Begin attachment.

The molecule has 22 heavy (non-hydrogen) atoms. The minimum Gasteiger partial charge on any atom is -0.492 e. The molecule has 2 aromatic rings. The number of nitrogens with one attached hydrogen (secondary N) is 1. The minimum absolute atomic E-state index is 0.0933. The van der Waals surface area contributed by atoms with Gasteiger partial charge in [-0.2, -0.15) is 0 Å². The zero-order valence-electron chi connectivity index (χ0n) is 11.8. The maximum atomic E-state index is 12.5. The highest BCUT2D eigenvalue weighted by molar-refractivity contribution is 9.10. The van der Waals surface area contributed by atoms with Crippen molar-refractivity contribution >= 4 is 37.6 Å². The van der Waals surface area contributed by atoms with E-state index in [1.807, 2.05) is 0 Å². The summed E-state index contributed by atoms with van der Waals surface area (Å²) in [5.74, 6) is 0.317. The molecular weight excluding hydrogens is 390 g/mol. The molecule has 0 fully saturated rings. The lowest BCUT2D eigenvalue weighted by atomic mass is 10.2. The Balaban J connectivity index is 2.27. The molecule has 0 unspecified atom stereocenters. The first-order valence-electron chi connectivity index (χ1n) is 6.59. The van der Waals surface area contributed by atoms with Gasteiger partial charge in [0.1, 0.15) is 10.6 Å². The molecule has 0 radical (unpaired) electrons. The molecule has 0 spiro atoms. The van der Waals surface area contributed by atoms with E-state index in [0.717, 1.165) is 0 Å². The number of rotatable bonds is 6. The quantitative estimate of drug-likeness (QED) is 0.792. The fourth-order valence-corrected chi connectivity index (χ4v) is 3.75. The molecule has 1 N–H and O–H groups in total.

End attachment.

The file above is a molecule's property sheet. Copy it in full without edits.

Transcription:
The molecule has 22 heavy (non-hydrogen) atoms. The minimum Gasteiger partial charge on any atom is -0.492 e. The molecule has 2 aromatic rings. The number of nitrogens with one attached hydrogen (secondary N) is 1. The minimum absolute atomic E-state index is 0.0933. The van der Waals surface area contributed by atoms with Gasteiger partial charge in [-0.2, -0.15) is 0 Å². The zero-order valence-electron chi connectivity index (χ0n) is 11.8. The maximum atomic E-state index is 12.5. The highest BCUT2D eigenvalue weighted by molar-refractivity contribution is 9.10. The van der Waals surface area contributed by atoms with Crippen molar-refractivity contribution >= 4 is 37.6 Å². The van der Waals surface area contributed by atoms with E-state index in [1.807, 2.05) is 0 Å². The summed E-state index contributed by atoms with van der Waals surface area (Å²) in [5.74, 6) is 0.317. The molecular weight excluding hydrogens is 390 g/mol. The molecule has 0 fully saturated rings. The lowest BCUT2D eigenvalue weighted by atomic mass is 10.2. The Balaban J connectivity index is 2.27. The molecule has 0 unspecified atom stereocenters. The first-order valence-electron chi connectivity index (χ1n) is 6.59. The van der Waals surface area contributed by atoms with Gasteiger partial charge in [0.1, 0.15) is 10.6 Å². The molecule has 0 radical (unpaired) electrons. The molecule has 0 spiro atoms. The van der Waals surface area contributed by atoms with E-state index in [0.717, 1.165) is 0 Å². The number of rotatable bonds is 6. The quantitative estimate of drug-likeness (QED) is 0.792. The fourth-order valence-corrected chi connectivity index (χ4v) is 3.75. The molecule has 1 N–H and O–H groups in total.